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The Life and Correspondence of Robert Southey
Robert Southey to John Rickman, 25 January 1811

Vol. I Contents
Early Life: I
Early Life: II
Early Life: III
Early Life: IV
Early Life: V
Early Life: VI
Early Life: VII
Early Life: VIII
Early Life: IX
Early Life: X
Early Life: XI
Early Life: XII
Early Life: XIII
Early Life: XIV
Early Life: XV
Early Life: XVI
Early Life: XVII
Ch. I. 1791-93
Ch. II. 1794
Ch. III. 1794-95
Ch. IV. 1796
Ch. V. 1797
Vol. II Contents
Ch. VI. 1799-1800
Ch. VII. 1800-1801
Ch. VIII. 1801
Ch. IX. 1802-03
Ch. X. 1804
Ch. XI. 1804-1805
Vol. III Contents
Ch. XII. 1806
Ch. XIII. 1807
Ch. XIV. 1808
Ch. XV. 1809
Ch. XVI. 1810-1811
Ch. XVII. 1812
Vol. IV Contents
Ch. XVIII. 1813
Ch. XIX. 1814-1815
Ch. XX. 1815-1816
Ch. XXI. 1816
Ch. XXII. 1817
Ch. XXIII. 1818
Ch. XXIV. 1818-1819
Vol. IV Appendix
Vol. V Contents
Ch. XXV. 1820-1821
Ch. XXVI. 1821
Ch. XXVII. 1822-1823
Ch. XXVIII. 1824-1825
Ch. XXIX. 1825-1826
Ch. XXX. 1826-1827
Ch. XXXI. 1827-1828
Vol. V Appendix
Vol. VI Contents
Ch. XXXII. 1829
Ch. XXXIII. 1830
Ch. XXXIV. 1830-1831
Ch. XXXV. 1832-1834
Ch. XXXVI. 1834-1836
Ch. XXXVII. 1836-1837
Ch. XXXVIII. 1837-1843
Vol. VI Appendix
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“Jan. 25. 1811.
“My dear Rickman,

“Thank you for the East India Report and for the Burdett papers. Your notes upon Parliamentary
Reform are now lying in my desk to be introduced immediately after the foolish plan which he proposed in 1805,—a plan which could do no possible good. It is downright absurdity to suppose that the House of Commons can be a pure representative body, when there is always a regular party organised against the government of the country, and consequently in semi-alliance with the enemy; Such a state of things (which never existed anywhere else, and, as you will say, could not exist here but by favour of old Neptune), was unknown to our old laws of Parliament; and it is therefore a manifest fallacy to argue from those laws against practices which are rendered necessary by the existing system, and without which there could be no government. The evil which I wish to see remedied is the aggregation of landed property, which gives to such a man as —— the command of whole counties, and enables such men as —— to sing ‘we are seven,’ like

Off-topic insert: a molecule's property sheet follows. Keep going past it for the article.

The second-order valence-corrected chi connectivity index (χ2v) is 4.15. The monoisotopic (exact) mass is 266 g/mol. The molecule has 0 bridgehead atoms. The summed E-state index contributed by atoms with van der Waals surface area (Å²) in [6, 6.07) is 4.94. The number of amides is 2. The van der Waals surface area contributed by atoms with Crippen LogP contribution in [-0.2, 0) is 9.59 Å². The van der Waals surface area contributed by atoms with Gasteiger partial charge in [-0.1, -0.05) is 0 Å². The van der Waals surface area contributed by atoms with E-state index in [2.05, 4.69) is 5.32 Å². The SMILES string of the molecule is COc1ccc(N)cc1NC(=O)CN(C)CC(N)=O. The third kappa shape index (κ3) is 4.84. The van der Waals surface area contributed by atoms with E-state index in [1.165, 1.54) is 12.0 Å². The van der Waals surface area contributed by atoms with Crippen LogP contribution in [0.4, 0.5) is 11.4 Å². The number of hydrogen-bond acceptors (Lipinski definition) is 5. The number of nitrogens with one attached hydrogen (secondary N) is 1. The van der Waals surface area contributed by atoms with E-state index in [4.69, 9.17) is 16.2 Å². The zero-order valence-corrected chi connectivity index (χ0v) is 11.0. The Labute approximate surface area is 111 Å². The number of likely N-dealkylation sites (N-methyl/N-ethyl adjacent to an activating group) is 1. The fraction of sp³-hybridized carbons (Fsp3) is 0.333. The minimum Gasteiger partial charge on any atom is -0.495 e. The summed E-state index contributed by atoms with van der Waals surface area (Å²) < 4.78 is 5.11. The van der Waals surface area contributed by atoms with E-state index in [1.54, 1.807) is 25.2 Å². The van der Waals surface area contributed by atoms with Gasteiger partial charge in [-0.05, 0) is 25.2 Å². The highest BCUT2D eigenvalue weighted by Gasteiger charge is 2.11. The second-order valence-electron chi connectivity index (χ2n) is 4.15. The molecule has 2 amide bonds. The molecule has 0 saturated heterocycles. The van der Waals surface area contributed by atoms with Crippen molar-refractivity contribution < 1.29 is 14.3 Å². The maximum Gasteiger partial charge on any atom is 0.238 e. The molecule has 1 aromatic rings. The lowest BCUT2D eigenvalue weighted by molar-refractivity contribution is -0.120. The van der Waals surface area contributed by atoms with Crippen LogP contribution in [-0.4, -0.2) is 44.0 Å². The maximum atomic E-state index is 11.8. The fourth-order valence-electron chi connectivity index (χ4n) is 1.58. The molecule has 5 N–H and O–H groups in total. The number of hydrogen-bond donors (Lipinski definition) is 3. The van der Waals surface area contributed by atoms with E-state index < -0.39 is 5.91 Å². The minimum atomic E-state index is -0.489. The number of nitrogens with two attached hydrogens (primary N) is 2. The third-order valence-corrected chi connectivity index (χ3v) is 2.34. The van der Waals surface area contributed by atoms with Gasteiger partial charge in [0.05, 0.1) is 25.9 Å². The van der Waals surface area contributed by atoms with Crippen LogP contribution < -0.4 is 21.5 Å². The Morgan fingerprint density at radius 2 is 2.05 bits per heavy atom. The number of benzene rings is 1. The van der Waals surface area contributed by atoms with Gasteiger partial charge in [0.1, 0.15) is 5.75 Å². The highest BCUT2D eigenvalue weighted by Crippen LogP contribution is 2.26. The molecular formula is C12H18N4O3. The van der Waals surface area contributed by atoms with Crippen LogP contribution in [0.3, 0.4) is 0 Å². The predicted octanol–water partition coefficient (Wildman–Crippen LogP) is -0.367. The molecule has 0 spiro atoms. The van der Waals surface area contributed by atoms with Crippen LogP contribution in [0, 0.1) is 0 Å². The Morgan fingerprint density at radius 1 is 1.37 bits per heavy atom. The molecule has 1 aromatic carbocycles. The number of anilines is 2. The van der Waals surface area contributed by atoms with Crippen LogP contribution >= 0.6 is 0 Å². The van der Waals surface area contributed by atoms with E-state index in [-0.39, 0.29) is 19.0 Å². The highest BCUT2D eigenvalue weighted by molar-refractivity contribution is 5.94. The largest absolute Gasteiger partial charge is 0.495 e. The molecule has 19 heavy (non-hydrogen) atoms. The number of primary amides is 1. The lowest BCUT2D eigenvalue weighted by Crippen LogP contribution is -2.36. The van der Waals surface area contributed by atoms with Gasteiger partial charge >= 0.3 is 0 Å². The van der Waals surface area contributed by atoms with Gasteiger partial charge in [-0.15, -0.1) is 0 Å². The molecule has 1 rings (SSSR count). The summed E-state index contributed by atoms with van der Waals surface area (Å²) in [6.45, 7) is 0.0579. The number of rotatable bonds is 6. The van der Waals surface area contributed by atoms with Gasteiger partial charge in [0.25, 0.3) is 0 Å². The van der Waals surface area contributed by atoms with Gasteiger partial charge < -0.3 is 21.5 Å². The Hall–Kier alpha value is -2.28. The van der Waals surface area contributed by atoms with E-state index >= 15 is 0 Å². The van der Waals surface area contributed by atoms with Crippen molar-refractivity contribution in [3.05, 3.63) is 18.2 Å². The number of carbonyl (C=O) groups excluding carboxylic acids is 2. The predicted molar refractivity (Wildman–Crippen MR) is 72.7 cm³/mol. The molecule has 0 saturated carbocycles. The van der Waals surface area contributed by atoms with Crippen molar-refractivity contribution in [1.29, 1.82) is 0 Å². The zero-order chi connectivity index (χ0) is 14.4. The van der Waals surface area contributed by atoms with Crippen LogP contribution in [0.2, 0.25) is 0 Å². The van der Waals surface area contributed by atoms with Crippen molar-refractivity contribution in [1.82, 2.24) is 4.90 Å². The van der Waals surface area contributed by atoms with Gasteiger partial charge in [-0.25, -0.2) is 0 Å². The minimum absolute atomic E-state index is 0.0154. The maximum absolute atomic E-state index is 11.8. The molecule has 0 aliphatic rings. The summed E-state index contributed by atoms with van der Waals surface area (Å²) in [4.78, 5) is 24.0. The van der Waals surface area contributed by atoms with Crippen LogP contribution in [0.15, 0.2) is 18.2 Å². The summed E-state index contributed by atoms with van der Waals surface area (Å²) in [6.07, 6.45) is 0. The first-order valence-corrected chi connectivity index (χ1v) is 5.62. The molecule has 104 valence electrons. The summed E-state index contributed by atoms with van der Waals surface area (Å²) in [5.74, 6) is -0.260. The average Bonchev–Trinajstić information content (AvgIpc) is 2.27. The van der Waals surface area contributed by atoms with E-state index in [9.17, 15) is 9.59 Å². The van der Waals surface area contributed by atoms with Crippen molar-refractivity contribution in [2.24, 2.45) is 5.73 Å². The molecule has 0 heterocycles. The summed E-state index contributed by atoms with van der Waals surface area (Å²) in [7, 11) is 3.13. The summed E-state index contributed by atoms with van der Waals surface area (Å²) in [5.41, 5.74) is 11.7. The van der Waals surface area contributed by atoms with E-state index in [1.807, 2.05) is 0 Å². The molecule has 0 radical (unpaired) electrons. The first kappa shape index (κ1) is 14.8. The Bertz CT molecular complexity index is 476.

Wordsworth’s little girl, into the ear of a minister, and demand for himself situations which he is unfit for. This is a worse evil than that which our mortmain statutes were enacted to remedy, for it is gradually rooting out the yeomanry of the country, and dwindling the gentry into complete political insignificance. It is not parliamentary reform which can touch this evil: some further limitation of entail, or a proper scheme of income taxation, might. Concerning parliamentary reform, indeed, my views are much changed; and Sir F. Burdett’s scheme has not a little contributed to the alteration, elucidated as it is by all his subsequent conduct. The phrase, in-
Ætat. 36. OF ROBERT SOUTHEY. 297
deed, like Catholic Emancipation, is vox et præterea nihil.

“God bless you!

R. S.”